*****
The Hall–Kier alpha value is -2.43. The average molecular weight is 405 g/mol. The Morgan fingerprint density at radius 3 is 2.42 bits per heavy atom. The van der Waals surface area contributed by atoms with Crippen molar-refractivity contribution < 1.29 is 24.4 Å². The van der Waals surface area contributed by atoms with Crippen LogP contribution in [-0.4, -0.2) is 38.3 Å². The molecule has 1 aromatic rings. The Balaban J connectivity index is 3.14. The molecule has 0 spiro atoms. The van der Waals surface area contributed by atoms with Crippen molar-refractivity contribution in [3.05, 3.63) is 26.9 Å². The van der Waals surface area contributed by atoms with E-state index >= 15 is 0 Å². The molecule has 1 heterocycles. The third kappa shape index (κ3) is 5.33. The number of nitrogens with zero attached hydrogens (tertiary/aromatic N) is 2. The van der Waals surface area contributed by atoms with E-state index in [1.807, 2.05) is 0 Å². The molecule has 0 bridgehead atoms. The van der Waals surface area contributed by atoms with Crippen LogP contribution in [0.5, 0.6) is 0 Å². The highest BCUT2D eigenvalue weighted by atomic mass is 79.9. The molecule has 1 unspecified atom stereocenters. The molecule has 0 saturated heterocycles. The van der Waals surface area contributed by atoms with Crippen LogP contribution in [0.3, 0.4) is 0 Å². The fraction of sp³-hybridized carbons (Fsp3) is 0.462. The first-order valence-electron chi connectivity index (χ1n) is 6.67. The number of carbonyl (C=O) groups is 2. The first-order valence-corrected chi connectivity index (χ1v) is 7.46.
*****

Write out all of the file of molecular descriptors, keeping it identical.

The Hall–Kier alpha value is -2.43. The average molecular weight is 405 g/mol. The Morgan fingerprint density at radius 3 is 2.42 bits per heavy atom. The van der Waals surface area contributed by atoms with Crippen molar-refractivity contribution < 1.29 is 24.4 Å². The van der Waals surface area contributed by atoms with Crippen LogP contribution in [-0.4, -0.2) is 38.3 Å². The molecule has 1 aromatic rings. The Balaban J connectivity index is 3.14. The molecule has 0 spiro atoms. The van der Waals surface area contributed by atoms with Crippen molar-refractivity contribution in [3.05, 3.63) is 26.9 Å². The van der Waals surface area contributed by atoms with E-state index >= 15 is 0 Å². The molecule has 1 heterocycles. The third kappa shape index (κ3) is 5.33. The number of nitrogens with zero attached hydrogens (tertiary/aromatic N) is 2. The van der Waals surface area contributed by atoms with E-state index in [1.807, 2.05) is 0 Å². The molecule has 0 bridgehead atoms. The van der Waals surface area contributed by atoms with Crippen LogP contribution in [0.5, 0.6) is 0 Å². The highest BCUT2D eigenvalue weighted by atomic mass is 79.9. The molecule has 1 unspecified atom stereocenters. The molecule has 0 saturated heterocycles. The van der Waals surface area contributed by atoms with Crippen LogP contribution in [0.3, 0.4) is 0 Å². The fraction of sp³-hybridized carbons (Fsp3) is 0.462. The first-order valence-electron chi connectivity index (χ1n) is 6.67. The number of carbonyl (C=O) groups is 2. The first-order valence-corrected chi connectivity index (χ1v) is 7.46.